The first phase of the peatland restoration has been completed in the north-east of Scotland and announced today (Tuesday, March 19) by Par Equity, Aviva Investors, and Scottish Woodlands Ltd.

The Glen Dye Moor Project in Aberdeenshire plans to deliver a significant woodland creation and peatland restoration scheme that aims to capture over 1.4 million tonnes of carbon.

The first phase of restoration work comprising 172ha degraded peat has been completed and further phases will be undertaken to achieve the scheme’s stated aim of restoring 1800ha of degraded peat. 

Portfolio manager at Aviva Investors, Zoe Austin said they are working with leading experts to ensure that all of the work carried out is designed and managed in a way that “maximises” the benefits to the land.

The phase one site has also been used partners in the ACTION Programme to host a training session for 14 contractors and machine operators interested in learning more about peatland restoration

Peatland Restoration contractors being trained on Glen Dye Moor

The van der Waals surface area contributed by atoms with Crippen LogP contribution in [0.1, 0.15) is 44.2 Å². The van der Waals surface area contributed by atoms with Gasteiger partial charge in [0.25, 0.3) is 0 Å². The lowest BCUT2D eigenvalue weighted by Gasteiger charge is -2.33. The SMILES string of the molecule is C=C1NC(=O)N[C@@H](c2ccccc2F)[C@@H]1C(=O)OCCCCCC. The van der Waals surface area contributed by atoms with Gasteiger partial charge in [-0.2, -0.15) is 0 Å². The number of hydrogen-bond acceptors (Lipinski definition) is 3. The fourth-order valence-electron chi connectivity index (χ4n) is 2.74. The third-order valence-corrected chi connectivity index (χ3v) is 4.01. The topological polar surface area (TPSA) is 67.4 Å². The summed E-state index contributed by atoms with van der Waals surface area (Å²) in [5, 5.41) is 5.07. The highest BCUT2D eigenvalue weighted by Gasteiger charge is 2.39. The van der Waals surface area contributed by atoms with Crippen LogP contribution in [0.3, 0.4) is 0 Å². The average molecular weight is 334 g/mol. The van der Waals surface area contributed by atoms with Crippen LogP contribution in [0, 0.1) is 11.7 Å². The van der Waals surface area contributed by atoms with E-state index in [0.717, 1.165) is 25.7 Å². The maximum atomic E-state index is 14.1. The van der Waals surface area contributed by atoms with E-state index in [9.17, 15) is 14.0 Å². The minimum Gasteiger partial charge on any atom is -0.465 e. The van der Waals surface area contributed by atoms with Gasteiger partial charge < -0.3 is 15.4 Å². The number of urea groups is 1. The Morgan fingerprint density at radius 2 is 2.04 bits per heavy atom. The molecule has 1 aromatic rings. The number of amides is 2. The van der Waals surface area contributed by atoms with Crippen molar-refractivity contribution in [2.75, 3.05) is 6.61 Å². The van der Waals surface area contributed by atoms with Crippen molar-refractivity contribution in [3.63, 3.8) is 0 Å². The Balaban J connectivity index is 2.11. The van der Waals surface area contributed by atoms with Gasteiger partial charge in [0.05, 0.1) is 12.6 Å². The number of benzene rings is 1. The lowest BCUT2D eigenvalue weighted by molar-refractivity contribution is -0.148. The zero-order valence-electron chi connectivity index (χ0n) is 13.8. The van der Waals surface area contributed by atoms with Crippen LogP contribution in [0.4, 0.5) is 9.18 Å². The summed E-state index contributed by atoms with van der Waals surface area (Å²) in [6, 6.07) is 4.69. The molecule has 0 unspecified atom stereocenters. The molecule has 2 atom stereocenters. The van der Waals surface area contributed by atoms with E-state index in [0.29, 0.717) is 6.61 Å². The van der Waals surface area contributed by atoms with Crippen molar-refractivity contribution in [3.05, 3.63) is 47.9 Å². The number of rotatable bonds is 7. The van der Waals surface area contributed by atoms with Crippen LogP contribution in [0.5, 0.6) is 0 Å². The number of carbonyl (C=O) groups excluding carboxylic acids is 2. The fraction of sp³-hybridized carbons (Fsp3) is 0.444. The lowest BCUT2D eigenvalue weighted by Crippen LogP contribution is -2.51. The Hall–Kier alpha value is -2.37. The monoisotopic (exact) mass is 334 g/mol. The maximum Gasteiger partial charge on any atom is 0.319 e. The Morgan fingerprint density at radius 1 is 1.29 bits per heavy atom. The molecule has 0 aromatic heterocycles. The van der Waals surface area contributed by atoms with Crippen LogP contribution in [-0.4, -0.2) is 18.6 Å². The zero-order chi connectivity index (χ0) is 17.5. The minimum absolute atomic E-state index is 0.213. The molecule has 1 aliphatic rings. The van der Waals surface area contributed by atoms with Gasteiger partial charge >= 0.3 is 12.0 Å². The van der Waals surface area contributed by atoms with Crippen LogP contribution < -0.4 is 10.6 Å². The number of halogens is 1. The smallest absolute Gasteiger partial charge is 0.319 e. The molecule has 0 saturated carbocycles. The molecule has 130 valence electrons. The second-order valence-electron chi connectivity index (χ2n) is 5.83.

The project is registered with the International Union for Conservation of Nature (IUCN) UK Peatland Programme’s Code.

Bare peat restored to date comprises 1.1ha and 23,500m hags or gullies have been reprofiled, while 2,800 dams and bunds have also been installed.

Demonstrations of different restoration techniques included hag and gully reprofiling and the installation of peat bunds.

Scottish Woodlands is expected to make a “substantial contribution” to both Scottish and UK forestry planting targets.

Applications are being made to undertake extensive peatland restoration work across approximately 1800 hectares and new tree planting over 3000ha.

Regional director, Scottish Woodlands, Neil Crookston said:

“We have a long way to go, but it is very heartening to see progress on peatland restoration happening at this early stage.

“We look forward to making real strides in getting tree planting proposals approved as soon as possible, another key pillar in our strategy.”

Peatland ACTION NatureScot, Jack Pocock said that the erosion at Glen Dye Moor is “complex” and why halting further erosion will reduce carbon loss and increase biodiversity.

Par and Aviva Investors established an investment fund to acquire the 6,300ha site at Glen Dye Moor, with the project forming part of Aviva Investors’ Climate Transition Real Assets strategy.

Investment director at Par Equity, Tom Croy said: “The project offers a tremendous opportunity to deliver an outstanding project as part of the journey to net zero.”

He added that forestry forms an “important” part of the project which will make a “valuable” contribution in terms of carbon capture and commercial timber.